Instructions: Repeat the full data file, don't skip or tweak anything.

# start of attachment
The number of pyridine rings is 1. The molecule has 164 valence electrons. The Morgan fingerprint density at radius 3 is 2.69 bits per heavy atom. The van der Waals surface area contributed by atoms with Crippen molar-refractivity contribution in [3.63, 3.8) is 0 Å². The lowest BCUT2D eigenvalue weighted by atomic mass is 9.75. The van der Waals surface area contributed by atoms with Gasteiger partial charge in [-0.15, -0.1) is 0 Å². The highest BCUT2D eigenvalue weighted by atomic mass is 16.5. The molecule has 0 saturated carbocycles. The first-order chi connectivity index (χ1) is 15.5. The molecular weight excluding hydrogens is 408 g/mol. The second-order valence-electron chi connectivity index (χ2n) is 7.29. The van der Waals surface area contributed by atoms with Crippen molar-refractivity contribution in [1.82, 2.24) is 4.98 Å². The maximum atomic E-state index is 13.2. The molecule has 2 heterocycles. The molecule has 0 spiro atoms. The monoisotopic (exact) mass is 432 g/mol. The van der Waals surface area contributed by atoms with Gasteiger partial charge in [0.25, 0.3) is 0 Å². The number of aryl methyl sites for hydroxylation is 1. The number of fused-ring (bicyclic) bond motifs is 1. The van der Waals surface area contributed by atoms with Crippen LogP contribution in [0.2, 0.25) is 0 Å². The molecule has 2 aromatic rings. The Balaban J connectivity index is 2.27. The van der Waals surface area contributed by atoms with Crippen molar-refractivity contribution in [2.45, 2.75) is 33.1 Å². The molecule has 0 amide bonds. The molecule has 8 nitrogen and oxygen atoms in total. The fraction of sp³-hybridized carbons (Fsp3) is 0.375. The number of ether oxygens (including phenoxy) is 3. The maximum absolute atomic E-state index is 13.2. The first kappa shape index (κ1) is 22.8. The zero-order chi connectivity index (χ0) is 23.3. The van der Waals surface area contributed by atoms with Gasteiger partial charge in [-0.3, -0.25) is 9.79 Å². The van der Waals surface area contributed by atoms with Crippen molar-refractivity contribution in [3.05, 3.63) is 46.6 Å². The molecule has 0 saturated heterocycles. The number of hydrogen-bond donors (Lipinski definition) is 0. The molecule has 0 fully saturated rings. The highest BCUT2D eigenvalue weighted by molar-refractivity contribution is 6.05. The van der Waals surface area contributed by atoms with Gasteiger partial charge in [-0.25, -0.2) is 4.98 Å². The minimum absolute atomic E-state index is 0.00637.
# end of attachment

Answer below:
The number of pyridine rings is 1. The molecule has 164 valence electrons. The Morgan fingerprint density at radius 3 is 2.69 bits per heavy atom. The van der Waals surface area contributed by atoms with Crippen molar-refractivity contribution in [3.63, 3.8) is 0 Å². The lowest BCUT2D eigenvalue weighted by atomic mass is 9.75. The van der Waals surface area contributed by atoms with Gasteiger partial charge in [-0.15, -0.1) is 0 Å². The highest BCUT2D eigenvalue weighted by atomic mass is 16.5. The molecule has 0 saturated carbocycles. The first-order chi connectivity index (χ1) is 15.5. The molecular weight excluding hydrogens is 408 g/mol. The second-order valence-electron chi connectivity index (χ2n) is 7.29. The van der Waals surface area contributed by atoms with Crippen molar-refractivity contribution in [1.82, 2.24) is 4.98 Å². The maximum atomic E-state index is 13.2. The molecule has 2 heterocycles. The molecule has 0 spiro atoms. The monoisotopic (exact) mass is 432 g/mol. The van der Waals surface area contributed by atoms with Gasteiger partial charge in [0.25, 0.3) is 0 Å². The number of aryl methyl sites for hydroxylation is 1. The number of fused-ring (bicyclic) bond motifs is 1. The van der Waals surface area contributed by atoms with Crippen LogP contribution in [0.2, 0.25) is 0 Å². The molecule has 2 aromatic rings. The Balaban J connectivity index is 2.27. The van der Waals surface area contributed by atoms with Crippen molar-refractivity contribution in [2.45, 2.75) is 33.1 Å². The molecule has 0 amide bonds. The molecule has 8 nitrogen and oxygen atoms in total. The fraction of sp³-hybridized carbons (Fsp3) is 0.375. The number of ether oxygens (including phenoxy) is 3. The maximum absolute atomic E-state index is 13.2. The first kappa shape index (κ1) is 22.8. The zero-order chi connectivity index (χ0) is 23.3. The van der Waals surface area contributed by atoms with Gasteiger partial charge in [-0.3, -0.25) is 9.79 Å². The van der Waals surface area contributed by atoms with Crippen molar-refractivity contribution in [3.05, 3.63) is 46.6 Å². The molecule has 0 saturated heterocycles. The number of hydrogen-bond donors (Lipinski definition) is 0. The molecule has 0 fully saturated rings. The highest BCUT2D eigenvalue weighted by molar-refractivity contribution is 6.05. The van der Waals surface area contributed by atoms with Gasteiger partial charge in [-0.25, -0.2) is 4.98 Å². The minimum absolute atomic E-state index is 0.00637.